If you want the simplest, easiest replacement possible for your typical box of powdered gelatin, look to vegan "jel." Available from a few different brands, this product is essentially a gel dessert mix that’s vegan and gluten-free and that is packaged just like Jell-O unflavored gelatin, looks just like Jell-O unflavored gelatin, and behaves like Jell-O unflavored gelatin. You add the dry powder mix to boiling water following the directions on the box, add it to your recipe, and then let it chill up and firm.
The ingredients for Bakol brand of vegan "jel") include evaporated cane juice, vegetable gum, citric acid, potassium citrate, and beet powder, along with some natural flavors (via Amazon). The gelling action comes from the vegetable gum, which is another popular substitute for traditional gelatin (via SFGate), but picking up a box of vegan jel and just following the directions right on the box is a lot easier than buying your own vegetable gum and sorting out the substitution measurements for yourself.
When using vegetable jel in place of your powdered gelatin, substitute equal amounts.
6. Xanthan Gum
You likely don’t have a bag of xanthan gum (which comes as a fine, white powder) sitting in your pantry, unless you bake gluten-free items on occasion. Otherwise, you’re probably more familiar with xanthan gum as simply being one of those mysterious items that show up often on ingredient lists of your favorite packaged foods. But xanthan gum, which you can find in everything from ice cream to salad dressing, is a stabilizer, binder, and food additive that’s known for creating creamy, stable sauces and dessert items.
Available in just about any grocery store, in the baking aisle, xanthan gum can stand in for gelatin when you’re making a creamy, thick pastry filling or a glaze, for example.
According to the RecipeTips glossary, use 1 teaspoon of xanthan gum for every 2 teaspoons of unflavored gelatin.
7. Guar Gum
Another vegetable gum that you can use in place of your gelatin, guar gum is made from the guar bean, a legume that looks a little like a green bean and is grown everywhere from India to the southern United States (via the Noble Research Institute). Guar gum is used in everything from food to hydraulic fracturing in the oil and gas industry, and you can buy it from most retailers, from Amazon to Walmart, from popular baking brands such as Bob’s Red Mill.
A thickener and stabilizer, guar gum thickens without heat, but still retains its structure when heated, as Our Everyday Life explains. Guar gum can replace gelatin in baked goods and dairy desserts, but it’s not a good fit for wet recipes that are mostly liquid, as guar gum cannot be mixed directly into those liquids; it needs some other dry ingredients, such as flour, or it’ll clump up.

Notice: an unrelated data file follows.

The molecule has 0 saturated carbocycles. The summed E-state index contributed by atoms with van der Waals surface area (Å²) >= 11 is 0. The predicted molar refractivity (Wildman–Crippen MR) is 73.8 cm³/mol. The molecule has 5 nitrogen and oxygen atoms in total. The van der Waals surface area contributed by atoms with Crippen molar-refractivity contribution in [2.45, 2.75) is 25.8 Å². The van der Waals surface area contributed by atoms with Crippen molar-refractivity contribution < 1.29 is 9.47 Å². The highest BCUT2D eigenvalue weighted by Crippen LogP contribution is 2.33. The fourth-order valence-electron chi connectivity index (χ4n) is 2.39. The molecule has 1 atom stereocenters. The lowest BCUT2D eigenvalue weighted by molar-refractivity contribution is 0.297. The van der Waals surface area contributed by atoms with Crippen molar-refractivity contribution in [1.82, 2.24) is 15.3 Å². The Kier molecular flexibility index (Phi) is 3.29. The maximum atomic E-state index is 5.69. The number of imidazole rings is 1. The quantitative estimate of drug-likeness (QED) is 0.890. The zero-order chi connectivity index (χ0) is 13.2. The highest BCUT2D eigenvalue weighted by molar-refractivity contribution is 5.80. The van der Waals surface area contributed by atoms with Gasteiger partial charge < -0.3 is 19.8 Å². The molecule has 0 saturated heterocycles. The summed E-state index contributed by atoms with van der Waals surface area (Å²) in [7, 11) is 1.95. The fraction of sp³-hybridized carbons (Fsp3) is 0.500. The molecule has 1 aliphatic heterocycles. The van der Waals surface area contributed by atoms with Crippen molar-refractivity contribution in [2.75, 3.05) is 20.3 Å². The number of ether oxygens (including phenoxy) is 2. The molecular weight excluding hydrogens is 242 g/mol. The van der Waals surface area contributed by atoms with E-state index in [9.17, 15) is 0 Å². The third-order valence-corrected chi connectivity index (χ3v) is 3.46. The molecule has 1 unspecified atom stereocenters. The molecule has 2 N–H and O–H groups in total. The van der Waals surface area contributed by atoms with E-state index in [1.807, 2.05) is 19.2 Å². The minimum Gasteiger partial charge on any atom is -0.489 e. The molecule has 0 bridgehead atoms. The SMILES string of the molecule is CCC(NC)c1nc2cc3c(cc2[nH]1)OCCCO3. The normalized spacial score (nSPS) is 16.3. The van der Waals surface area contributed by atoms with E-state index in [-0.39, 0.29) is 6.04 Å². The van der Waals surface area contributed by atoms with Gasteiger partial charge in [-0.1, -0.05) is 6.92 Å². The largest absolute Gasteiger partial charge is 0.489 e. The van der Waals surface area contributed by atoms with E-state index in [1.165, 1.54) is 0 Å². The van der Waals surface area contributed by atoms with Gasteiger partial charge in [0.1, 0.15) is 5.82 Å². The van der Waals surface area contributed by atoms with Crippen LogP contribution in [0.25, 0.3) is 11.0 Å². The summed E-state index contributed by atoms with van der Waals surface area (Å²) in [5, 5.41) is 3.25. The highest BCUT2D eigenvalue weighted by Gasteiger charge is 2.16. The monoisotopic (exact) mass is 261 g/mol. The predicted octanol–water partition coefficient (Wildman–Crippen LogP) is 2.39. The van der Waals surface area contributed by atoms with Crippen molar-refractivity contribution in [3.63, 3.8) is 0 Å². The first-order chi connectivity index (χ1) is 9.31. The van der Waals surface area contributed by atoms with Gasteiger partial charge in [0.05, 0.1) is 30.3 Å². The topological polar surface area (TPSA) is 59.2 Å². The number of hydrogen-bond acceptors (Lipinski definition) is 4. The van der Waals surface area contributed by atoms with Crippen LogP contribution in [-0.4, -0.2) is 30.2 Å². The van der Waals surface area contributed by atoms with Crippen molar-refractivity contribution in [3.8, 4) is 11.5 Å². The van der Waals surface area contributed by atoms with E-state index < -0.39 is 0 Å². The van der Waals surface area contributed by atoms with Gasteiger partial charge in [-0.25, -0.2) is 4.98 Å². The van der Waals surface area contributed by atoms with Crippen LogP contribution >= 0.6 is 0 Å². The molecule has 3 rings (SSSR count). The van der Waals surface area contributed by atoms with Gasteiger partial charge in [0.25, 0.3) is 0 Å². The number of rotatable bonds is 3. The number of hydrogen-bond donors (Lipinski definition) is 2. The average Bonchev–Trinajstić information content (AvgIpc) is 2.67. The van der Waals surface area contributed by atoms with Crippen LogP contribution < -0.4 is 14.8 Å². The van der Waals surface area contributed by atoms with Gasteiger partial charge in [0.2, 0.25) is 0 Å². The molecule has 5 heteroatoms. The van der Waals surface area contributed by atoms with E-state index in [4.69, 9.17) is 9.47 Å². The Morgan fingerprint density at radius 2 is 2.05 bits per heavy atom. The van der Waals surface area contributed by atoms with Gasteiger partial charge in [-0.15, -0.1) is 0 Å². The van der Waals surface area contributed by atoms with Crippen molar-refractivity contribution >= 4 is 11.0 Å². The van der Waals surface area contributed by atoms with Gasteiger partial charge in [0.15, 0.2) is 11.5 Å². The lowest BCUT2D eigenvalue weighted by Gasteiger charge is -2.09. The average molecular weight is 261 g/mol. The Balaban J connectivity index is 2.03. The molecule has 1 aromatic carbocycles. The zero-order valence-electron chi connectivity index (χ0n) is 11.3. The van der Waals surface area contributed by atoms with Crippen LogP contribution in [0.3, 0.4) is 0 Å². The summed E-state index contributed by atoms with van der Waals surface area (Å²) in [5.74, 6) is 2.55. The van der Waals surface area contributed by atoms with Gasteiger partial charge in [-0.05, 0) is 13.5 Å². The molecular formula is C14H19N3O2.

Use guar gum in place of gelatin at a ratio of ½ teaspoon of guar gum for every 2½ teaspoons of gelatin.
A starch that’s sometimes used in place of cornstarch, arrowroot can also be used to replace your gelatin in certain recipes. A thickening agent, it is best-suited to thicken up your liquids, making a nice sauce or even a limp jelly (via BBC Good Food), rather than making a firmer dessert item, like a marshmallow. Like when using cornstarch, it’s ideal to make a slurry with your arrowroot before adding it to any hot mixtures and then to not allow your mixture to remain too long on the heat after adding the arrowroot (which can prevent thickening).
The good thing about using arrowroot to replace your gelatin rather than cornstarch? According to The Cook’s Thesaurus, items thickened with arrowroot can be frozen and then thawed, whereas items thickened with cornstarch usually turn into a mess after freezing.
To replace your gelatin with arrowroot, use 2 teaspoons of arrowroot for every 1¼ teaspoon of powdered gelatin.
9. Instant Clear Gel
No, Instant Clear Gel isn’t the same as the vegan "jels." Instead, Instant Clear Gel (sometimes spelled Cleargel, Clearjel, or Clear Jel, and sold by a range of brands, including King Arthur Baking) is a popular product used in canning and baking. A modified food starch, it’s similar to cornstarch, but not quite the same thing. It thickens foods instantly – no cooking required – and can be used as a thickening agent in place of gelatin and even flour.
Clear Gel can be purchased in two forms, cook or non-cook (via everythingPies); the non-cook version is ideal for refrigerated desserts and some home cooks even use it to stabilize whipped cream. Just note that, if you’re expecting a harder, stiffer gel, like what you might get with a pack of Jell-O, Instant Clear Gel can’t firm up quite that much. Because of this, if you’re attempting to substitute it for gelatin in a recipe, you may need to play around with the quantities a bit until you achieve the results you’re after.
Also known as East Asian arrowroot or kuzu, kudzu may be more familiar to home cooks living in the American South, as an invasive plant species. However, the plant’s starchy roots can be harvested for food and the roots are made into a starch similar to arrowroot. According to MasterClass, kudzu starch is typically used in place of potato starch, cornstarch, or rice flour, but you can also use it similarly to how you’d use cornstarch in place of gelatin (via Tastessence). When using it to thicken dessert items, you’ll want to mix the powder with a cold liquid first, before adding it into the liquid you want to thicken.
According to Cook’s Info, use 1½ tablespoons of kudzu starch per 1 cup of liquid to be thickened, or 2 tablespoons if you want more of a gel-like consistency. Based on this, it appears that 1½ tablespoons of kudzu should equal around 1¼ teaspoon of powdered gelatin.